I must admit that FOX’s hit TV show “Empire” gives me everything I need on a Wednesday night. After the first three episodes I am completely hooked and ready to see how the family drama unfolds between Lucious and Cookie from Philly.
But it’s not just about them because there’s also a supporting cast featuring their three sons, Lucious’ beautiful second wife, their devious daughter-in-law and, as if this wasn’t already enough, Gabby Sidibe!!
(because we all need to stop calling her Precious)
Overall the casting is great, albeit a little on the underdone side. Couldn’t one of their kids have been a little darker? But, I digress. It’s Black Dynasty and I’m here for all of it!
One of the main characters on the show is Jamal Lyon, portrayed by Jussie Smollett. Jamal is gay, and he and his father Lucious’ personal war builds tension and climactic moments whenever they’re in each other’s presence. After last Wednesday’s episode Jamal became my favorite when, right before the closing credits, he stared deeply into the camera and declared that he was going to take his father’s company.
It was a move that I wasn’t really expecting because I thought, since he was the gay character, he would be placed in the role of subservience. Because let’s face it, with very few exceptions, most gay characters on TV are either ravenous whores, conflicted, victims or the comic relief.
But not this brotha. Lee Daniels is setting us up for a battle between the old king and the young prince who wants to take his crown. Honestly, Daniels does so by sacrificing the development of his other characters. Even fan favorite Cookie, who I love, will have to step up her game if Lucious and Jamal’s war becomes bigger than her ability to steal every scene she’s in. The time has come for this show to scrape the remnants of the appetizer away and serve us the meaty main course of action, drama and jaw dropping moments.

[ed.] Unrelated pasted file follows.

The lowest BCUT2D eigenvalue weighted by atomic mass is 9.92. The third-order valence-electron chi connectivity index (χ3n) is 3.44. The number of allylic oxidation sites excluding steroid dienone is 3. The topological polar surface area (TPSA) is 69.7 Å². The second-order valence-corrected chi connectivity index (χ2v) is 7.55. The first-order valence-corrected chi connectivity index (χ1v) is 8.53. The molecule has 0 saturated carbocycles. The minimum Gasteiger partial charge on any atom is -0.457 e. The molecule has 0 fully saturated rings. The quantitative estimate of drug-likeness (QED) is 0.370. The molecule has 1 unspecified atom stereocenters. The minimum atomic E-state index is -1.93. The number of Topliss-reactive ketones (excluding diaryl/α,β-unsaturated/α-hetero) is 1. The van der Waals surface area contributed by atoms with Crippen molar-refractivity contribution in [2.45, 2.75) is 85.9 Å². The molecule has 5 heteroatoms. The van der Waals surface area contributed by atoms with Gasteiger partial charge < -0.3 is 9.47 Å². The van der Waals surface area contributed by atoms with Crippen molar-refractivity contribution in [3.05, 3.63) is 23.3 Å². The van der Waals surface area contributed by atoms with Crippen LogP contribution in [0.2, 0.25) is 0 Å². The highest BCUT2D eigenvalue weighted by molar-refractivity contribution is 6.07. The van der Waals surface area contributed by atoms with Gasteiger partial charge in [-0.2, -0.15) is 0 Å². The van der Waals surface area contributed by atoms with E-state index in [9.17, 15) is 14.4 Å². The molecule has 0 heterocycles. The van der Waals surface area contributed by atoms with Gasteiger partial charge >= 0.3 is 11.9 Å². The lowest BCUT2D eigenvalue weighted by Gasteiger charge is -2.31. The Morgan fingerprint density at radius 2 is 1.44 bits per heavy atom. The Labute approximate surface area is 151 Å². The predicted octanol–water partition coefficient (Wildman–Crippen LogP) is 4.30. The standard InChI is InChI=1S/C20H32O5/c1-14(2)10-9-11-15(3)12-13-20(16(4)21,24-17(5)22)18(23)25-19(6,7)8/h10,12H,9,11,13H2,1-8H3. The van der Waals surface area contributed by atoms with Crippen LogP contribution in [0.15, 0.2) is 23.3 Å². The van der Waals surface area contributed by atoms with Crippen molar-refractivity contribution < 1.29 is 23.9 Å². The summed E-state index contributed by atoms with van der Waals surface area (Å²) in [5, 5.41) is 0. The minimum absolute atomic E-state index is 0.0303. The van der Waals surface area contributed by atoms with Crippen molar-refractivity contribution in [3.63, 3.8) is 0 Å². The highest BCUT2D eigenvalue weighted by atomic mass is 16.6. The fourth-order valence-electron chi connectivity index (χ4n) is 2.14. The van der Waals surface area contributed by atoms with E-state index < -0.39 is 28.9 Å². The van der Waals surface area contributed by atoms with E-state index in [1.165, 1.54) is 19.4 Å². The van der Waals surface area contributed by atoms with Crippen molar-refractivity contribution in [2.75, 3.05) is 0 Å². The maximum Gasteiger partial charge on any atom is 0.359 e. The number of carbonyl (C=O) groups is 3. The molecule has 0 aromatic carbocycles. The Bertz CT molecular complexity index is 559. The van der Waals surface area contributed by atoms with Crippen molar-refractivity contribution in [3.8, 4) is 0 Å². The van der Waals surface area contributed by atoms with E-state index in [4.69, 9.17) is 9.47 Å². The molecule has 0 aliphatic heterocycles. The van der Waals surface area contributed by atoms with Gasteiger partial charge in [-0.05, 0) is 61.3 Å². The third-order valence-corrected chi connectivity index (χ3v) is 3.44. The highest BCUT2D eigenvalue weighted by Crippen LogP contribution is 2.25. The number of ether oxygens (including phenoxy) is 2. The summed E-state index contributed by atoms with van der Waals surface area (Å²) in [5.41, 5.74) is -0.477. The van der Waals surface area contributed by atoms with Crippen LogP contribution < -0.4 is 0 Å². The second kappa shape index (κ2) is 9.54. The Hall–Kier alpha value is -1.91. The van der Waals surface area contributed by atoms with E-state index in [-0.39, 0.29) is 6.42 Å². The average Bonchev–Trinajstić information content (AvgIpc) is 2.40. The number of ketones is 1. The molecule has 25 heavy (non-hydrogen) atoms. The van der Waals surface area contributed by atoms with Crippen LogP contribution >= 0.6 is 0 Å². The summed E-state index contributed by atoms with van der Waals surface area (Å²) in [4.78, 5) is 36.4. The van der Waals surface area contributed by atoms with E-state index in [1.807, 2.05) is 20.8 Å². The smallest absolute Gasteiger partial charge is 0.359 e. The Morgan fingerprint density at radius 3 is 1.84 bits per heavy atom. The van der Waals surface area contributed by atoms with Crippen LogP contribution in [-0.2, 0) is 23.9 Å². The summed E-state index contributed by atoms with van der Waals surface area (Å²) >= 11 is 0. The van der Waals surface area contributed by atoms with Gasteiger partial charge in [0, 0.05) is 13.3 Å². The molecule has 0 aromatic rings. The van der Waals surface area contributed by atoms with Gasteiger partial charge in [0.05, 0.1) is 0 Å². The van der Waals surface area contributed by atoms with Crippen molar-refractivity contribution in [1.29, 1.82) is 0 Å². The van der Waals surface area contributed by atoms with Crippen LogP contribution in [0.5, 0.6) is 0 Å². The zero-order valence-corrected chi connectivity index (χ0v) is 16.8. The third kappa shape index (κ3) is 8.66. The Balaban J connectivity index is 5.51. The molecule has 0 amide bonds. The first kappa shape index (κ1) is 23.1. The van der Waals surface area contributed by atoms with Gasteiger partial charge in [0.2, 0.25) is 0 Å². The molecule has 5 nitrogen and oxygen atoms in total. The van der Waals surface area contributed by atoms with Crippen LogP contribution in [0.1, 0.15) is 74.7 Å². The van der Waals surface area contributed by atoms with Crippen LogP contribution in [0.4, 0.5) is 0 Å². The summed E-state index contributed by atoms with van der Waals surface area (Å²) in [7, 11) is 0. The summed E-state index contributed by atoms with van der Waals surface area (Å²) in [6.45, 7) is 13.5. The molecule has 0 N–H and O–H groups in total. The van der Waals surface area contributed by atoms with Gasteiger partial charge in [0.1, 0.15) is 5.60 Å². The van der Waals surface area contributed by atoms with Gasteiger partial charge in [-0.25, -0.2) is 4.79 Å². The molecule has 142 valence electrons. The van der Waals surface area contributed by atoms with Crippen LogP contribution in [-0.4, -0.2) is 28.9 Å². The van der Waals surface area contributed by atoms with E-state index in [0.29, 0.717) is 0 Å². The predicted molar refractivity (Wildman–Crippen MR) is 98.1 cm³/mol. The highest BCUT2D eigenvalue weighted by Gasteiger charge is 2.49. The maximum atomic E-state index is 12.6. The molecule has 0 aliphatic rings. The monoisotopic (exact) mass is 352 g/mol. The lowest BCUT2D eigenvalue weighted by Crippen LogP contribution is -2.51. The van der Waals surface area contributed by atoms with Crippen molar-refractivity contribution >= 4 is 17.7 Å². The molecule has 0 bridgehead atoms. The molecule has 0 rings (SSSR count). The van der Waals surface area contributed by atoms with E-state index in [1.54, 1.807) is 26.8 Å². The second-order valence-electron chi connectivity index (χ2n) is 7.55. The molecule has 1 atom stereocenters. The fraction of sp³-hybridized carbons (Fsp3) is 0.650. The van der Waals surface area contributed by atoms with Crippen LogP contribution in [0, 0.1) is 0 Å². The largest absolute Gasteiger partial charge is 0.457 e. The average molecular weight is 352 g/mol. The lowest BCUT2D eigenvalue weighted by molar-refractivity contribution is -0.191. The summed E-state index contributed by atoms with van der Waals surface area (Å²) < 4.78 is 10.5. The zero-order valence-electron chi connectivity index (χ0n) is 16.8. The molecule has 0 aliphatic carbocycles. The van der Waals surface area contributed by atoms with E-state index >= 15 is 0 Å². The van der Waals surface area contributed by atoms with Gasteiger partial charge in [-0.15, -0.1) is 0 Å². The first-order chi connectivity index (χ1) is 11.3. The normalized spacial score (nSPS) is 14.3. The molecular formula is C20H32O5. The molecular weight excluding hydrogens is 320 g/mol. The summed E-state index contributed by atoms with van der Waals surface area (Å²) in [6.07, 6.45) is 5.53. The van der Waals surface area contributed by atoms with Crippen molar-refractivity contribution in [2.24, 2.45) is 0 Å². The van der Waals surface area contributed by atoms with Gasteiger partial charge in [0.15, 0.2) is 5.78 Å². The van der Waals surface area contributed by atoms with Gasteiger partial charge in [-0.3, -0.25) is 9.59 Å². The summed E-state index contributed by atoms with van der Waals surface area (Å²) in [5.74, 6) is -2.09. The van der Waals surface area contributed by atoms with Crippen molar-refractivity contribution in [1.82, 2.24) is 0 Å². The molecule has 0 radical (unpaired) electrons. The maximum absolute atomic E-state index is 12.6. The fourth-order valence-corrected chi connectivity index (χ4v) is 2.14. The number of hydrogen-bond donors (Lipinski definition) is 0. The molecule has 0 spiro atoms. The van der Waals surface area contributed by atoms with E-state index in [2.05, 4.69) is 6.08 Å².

I believe it’s all about to go down!
But getting back to Jamal. I feel like this is a turning point in the show because Jamal is beginning his transition into a formidable opponent for Lucious. Unlike his unstable younger brother Hakeem or his calculating older brother Andre, Jamal is the force to be reckoned with. He doesn’t allow his father’s homophobia to dictate how small he plays his own role. He uses it as fuel to overthrow Lucious and take the thing that he loves the most, his record company.
I feel like there are a few things that I love about Jamal’s character and a few things that feel stale and formulaic.
For example, anyone with eyes can see that Jussie is a very handsome brotha. He’s got an easygoing look about him that’s inviting and warm, especially when he smiles. Yet conversely, in those moments when he pushes back against Lucious you can see that he’s not going to just roll over and take his shit just because he’s his dad. Still, he’s not necessarily the antithesis of what a gay character would look like on television; fit, cute, light skinned. This all plays into what the perception of the gay character entails because he’s always fit and cute, or skinny and cute. And even though Jussie’s physical attributes work for this show I hope that there’s a bit more diversity moving forward in the types of gay men that get portrayed on television, especially gay men of color.